Wine has to do with trust. If you saw wine in an olive oil or balsamic vinegar bottle, you would probably be surprised and confused. While their shapes would stand out on a shelf, they would not meet your expectations nor stimulate the appropriate aromatic or taste sensations.
When I was choosing bottles for my wines, I wanted to do everything possible to offer an aesthetic experience. I was very mindful of creating an honest product that the consumer could trust. I didn’t want the consumer to feel misguided. I didn’t want the consumer to feel embarrassed about choosing the wrong wine.
I considered the three basic shapes of wine bottles – Bordeaux, Burgundy and Flûte (or Hock). The silhouette of a Bordeaux bottle has high shoulders and a long straight neck to hold a sturdy cork. A Burgundy bottle has sloped shoulders, traditionally considered to be more feminine. A flûte is tall and slim, with flowing shoulders. Similarly, you could easily recognize and make associations with a Champagne bottle with its larger-diameter base, sloped shoulders, thick glass and foil-wrapped cork or Port with its slightly swollen neck and tapered bottle. While a few companies have created beautiful iconic bottles, such as Domaine Ott for its rosé, the cost is extraordinarily high for a small and it is not easy for a wine shop to fit a custom bottle into its display racks. Bouké Red Wine is a blend of Bordeaux grapes, and I chose a Bordeaux bottle for the family of Bouké Red, White and Rosé. For Bouké Perlant, a lightly effervescent wine made from Pinot Gris, Pinot Blanc and Pinot Noir, I chose a brown flûte to indicate the wine’s character and style.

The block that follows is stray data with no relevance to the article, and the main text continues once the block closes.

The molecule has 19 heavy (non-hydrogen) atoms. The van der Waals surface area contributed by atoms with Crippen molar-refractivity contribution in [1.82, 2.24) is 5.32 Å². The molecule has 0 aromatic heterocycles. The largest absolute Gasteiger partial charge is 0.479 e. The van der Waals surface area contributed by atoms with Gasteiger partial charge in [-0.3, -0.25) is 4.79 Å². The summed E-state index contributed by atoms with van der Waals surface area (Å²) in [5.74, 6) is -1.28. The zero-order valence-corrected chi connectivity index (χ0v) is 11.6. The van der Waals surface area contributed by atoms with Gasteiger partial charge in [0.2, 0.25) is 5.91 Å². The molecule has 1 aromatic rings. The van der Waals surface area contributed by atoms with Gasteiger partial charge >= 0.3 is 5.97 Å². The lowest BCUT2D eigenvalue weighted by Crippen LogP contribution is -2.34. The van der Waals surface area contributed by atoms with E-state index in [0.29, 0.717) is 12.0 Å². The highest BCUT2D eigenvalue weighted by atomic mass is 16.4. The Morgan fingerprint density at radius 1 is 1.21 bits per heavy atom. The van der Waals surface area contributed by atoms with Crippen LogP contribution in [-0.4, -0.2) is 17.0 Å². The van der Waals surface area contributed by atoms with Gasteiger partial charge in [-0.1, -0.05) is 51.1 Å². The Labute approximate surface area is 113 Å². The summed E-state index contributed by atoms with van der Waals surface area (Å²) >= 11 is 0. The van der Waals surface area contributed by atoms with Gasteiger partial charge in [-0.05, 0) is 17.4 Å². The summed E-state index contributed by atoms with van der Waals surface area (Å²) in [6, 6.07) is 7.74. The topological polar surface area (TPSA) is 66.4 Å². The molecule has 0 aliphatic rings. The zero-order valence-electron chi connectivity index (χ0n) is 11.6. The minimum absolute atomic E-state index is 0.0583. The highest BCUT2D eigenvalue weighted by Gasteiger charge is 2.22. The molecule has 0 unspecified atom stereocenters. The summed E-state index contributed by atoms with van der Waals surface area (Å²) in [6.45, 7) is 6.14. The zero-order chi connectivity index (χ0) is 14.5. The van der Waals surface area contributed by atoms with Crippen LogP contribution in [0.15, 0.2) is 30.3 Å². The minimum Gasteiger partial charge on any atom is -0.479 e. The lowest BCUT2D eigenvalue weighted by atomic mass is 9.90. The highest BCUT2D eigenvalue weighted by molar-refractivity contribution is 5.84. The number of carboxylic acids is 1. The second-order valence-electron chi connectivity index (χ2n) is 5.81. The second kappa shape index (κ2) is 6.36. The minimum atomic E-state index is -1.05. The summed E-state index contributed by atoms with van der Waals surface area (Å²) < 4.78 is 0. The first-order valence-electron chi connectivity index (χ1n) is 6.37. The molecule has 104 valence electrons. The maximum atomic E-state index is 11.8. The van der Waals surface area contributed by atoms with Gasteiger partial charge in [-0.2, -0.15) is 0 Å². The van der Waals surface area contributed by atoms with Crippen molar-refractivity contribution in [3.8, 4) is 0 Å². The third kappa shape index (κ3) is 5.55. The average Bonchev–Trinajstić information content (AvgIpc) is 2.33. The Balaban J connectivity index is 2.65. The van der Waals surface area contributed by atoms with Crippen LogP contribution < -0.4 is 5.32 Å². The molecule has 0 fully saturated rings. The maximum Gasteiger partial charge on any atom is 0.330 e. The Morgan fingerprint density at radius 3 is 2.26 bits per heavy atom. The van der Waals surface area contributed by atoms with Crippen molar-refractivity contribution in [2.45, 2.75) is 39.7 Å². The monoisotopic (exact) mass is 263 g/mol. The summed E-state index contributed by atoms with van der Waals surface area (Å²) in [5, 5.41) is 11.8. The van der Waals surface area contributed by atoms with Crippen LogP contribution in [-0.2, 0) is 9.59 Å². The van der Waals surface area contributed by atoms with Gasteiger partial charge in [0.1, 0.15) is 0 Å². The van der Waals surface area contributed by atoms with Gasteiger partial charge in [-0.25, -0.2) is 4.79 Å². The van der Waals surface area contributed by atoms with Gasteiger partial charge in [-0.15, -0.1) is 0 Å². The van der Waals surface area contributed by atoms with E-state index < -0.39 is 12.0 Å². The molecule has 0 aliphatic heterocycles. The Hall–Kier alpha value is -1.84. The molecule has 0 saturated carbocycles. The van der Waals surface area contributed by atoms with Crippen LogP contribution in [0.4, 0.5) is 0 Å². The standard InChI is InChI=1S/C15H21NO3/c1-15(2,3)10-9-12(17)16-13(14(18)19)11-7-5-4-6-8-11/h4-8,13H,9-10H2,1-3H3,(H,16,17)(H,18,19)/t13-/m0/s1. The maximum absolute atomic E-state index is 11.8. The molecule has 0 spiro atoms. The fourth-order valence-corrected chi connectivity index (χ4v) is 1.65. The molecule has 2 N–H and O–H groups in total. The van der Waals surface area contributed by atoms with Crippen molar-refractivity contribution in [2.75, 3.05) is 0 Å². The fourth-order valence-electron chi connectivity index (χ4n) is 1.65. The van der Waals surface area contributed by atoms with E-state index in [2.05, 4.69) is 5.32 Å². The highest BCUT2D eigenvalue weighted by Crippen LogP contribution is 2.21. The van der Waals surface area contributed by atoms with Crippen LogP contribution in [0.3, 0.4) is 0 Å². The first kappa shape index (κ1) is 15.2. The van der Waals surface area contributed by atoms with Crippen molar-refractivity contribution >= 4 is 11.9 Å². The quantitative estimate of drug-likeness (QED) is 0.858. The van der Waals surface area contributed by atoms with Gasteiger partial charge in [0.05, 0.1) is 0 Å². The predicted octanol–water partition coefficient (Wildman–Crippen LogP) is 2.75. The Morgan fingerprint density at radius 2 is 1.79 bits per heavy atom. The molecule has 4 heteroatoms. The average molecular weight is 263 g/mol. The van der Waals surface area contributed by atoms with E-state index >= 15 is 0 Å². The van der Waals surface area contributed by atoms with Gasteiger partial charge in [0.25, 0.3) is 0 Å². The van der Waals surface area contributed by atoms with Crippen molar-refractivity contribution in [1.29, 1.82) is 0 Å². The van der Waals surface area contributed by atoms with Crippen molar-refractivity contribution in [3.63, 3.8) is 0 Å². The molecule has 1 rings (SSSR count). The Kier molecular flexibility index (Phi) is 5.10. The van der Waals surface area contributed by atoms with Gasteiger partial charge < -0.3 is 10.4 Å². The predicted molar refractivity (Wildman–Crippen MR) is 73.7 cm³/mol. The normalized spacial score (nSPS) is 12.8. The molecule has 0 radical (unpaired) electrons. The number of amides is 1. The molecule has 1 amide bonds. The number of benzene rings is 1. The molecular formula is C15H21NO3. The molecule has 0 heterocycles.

There are three basic colors of wine bottles – flint (clear), green and brown, and on rare occasions you will see a blue bottle. Flint shows off a wine’s color, so important to one’s first impression of a wine. Flint is usually used for rosé, Blanc de Noir Champagne (white sparkling wine made from gently pressed red grapes and minimally extracted color from their skins), or a fresh and young white wine. Green and brown bottles are commonly used for both red and white wines, and to protect wine from ultra-violet light and oxidation. If left in a sunny shop window, an unprotected wine could eventually smell like cabbage. Brown bottles are used in the Rhine or Alsace, which are known for aromatic white wines, and like sunglasses, brown glass offers a bit more protection than green.
On the cork versus screwcap dilemma, I wanted to retain the excitement and ceremony of natural cork. I don’t care for plastic corks – they look and feel cheap to me. I started with natural cork, and gradually switched to screwcaps for all but the dessert wines. If I were producing wines meant to age for ten plus years, I would retain cork for all of my wines. After all, cork has a superb 400-year track record for age-worthy wines. But for fresh, fruit-forward wine, even a 1% risk of corkage (wine with a moldy, musty scent and slight discoloration), it is not worth the benefits. From a restaurant’s point of view, there are equal arguments for presenting a cork at the table in the dining room and ease of opening bottles with screwcaps at a busy bar. For the consumer, there are equal arguments for instilling confidence in the quality of a bottle sealed with a cork versus providing the convenience of simply twisting the bottle open when outdoors.
I gave a great deal of thought to how creative and how traditional should the bottles be. Recognition at a wine shop is key, where visual presentation can inspire an initial purchase. Ultimately, I chose traditional bottle shapes and bottle colors, but took an innovative, contemporary approach to the label.